These regulations have been built up painstakingly over the past two decades, through a series of parliamentary legislative efforts, through decisions by the Australian Competition and Consumer Commission, and through the courts, which have also made a stack of decisions over the years in these areas.
In general, I agree with Turnbull that the telecommunications industry is highly over-regulated, and that there are countless provisions that could be wound back because they have been proven to be dysfunctional or are counter-productive or just out of date. You can find a few lists of some of the regulations the telcos think need to be changed in their submissions to the Department of Communication’s review of regulation in the sector.
However, I also think that the telco industry itself — with its billions and billions of dollars in annual profits — should not be the only group providing advice to the Minister on this issue. There are other important stakeholders to this situation, and those stakeholders are mainly consumers. If a regulatory decision goes very wrong, the type of billion-dollar corporation represented on the Minister’s Advisory Council so far will be able to weather the impact. But your average Australian residential or small business customer may not.
We’ve seen this approach from the Federal Government before, and from both sides of politics. Under the previous Rudd and Gillard Labor administrations, consumer groups — including some of the ones I mentioned above — were explicitly blocked from attending secret talks held by the Attorney-General’s Department on Internet piracy. And it appears as though new Attorney-General George Brandis is now taking the same approach that his predecessor, Labor Attorney-General Mark Dreyfus, did.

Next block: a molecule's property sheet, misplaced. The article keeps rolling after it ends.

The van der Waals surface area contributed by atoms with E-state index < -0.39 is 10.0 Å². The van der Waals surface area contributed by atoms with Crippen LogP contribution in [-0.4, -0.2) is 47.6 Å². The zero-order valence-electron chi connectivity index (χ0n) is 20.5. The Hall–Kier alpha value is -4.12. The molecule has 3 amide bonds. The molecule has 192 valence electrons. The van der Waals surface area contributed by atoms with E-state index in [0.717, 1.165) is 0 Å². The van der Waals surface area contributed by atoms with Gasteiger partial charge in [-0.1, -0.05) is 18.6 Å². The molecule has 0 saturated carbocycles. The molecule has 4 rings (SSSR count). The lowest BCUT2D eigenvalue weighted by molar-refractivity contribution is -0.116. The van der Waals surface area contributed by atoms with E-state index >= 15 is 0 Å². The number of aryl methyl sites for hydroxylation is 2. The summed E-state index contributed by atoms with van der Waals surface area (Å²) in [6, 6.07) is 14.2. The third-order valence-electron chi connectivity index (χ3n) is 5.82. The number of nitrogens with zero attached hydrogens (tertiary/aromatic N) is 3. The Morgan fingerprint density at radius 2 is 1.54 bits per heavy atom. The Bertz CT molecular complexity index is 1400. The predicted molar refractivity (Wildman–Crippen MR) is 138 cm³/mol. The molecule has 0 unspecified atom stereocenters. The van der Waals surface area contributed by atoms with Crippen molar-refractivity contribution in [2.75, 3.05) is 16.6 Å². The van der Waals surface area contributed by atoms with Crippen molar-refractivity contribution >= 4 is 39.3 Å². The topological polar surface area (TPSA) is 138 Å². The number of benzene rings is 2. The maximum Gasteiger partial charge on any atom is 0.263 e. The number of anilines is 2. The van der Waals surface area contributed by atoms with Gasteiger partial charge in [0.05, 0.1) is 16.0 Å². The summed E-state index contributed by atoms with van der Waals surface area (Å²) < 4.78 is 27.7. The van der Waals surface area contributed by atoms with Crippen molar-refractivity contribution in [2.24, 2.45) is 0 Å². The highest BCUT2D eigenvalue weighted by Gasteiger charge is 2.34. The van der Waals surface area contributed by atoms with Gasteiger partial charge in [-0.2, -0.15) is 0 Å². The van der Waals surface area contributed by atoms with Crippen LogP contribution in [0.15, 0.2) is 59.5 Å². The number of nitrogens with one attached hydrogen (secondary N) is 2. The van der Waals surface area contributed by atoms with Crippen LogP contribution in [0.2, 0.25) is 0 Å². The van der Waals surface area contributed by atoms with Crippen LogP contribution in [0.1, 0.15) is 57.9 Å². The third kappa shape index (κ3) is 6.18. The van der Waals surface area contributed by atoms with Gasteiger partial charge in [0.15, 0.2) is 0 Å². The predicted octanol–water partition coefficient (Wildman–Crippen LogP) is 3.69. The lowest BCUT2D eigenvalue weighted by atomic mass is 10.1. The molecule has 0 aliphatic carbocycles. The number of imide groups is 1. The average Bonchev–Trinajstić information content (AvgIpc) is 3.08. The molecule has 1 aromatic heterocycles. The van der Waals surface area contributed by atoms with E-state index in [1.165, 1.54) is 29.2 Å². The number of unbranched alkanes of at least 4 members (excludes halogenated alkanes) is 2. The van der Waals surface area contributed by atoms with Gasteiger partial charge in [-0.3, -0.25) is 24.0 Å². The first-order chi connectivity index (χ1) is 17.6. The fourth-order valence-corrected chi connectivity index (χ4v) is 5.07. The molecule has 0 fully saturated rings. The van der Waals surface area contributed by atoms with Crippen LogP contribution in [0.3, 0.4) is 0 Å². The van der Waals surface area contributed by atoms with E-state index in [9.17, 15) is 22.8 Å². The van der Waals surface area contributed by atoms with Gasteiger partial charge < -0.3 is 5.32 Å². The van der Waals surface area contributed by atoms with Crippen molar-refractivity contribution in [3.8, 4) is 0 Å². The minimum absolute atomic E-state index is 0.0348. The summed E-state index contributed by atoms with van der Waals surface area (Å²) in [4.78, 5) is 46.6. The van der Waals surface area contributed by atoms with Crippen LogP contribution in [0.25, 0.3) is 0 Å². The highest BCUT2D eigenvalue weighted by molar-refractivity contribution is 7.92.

However, I have to say, and I think most consumer groups would agree, that this just isn’t good enough. I’ve contacted the Minister’s office this morning and asked for a comment on whether consumer groups will be given an equal voice in the Government’s plans to pursue deregulation in the telecommunications sector, as well as inviting the Minister to comment on the lack of representation by women or minority groups on his advisory councils. I recommend you do too.
Major companies have an easy path to the ears of politicians: They have money, which buys them influence. As individuals, most consumers don’t enjoy the same level of wealth, and so often get locked out of these discussions by default. It’s only when we raise our voice en-masse that those in power listen to us. And if enough of us say the same thing, even powerful Ministers like Turnbull will have no choice but to listen.
Update: Delimiter has received the following comment from the Office of Communications Minister Malcolm Turnbull in relation to our questions:
“The Government is conducting a thorough process of consultation on the deregulatory process, which has seen input from a number of consumer groups. Many of those submissions have been published on the communications.gov.au website. It is important to remember that the Ministerial Advisory Council was created to get feedback from industry. It is an important contributor in the ongoing process of consultation.”
Image credit: Office of Malcolm Turnbull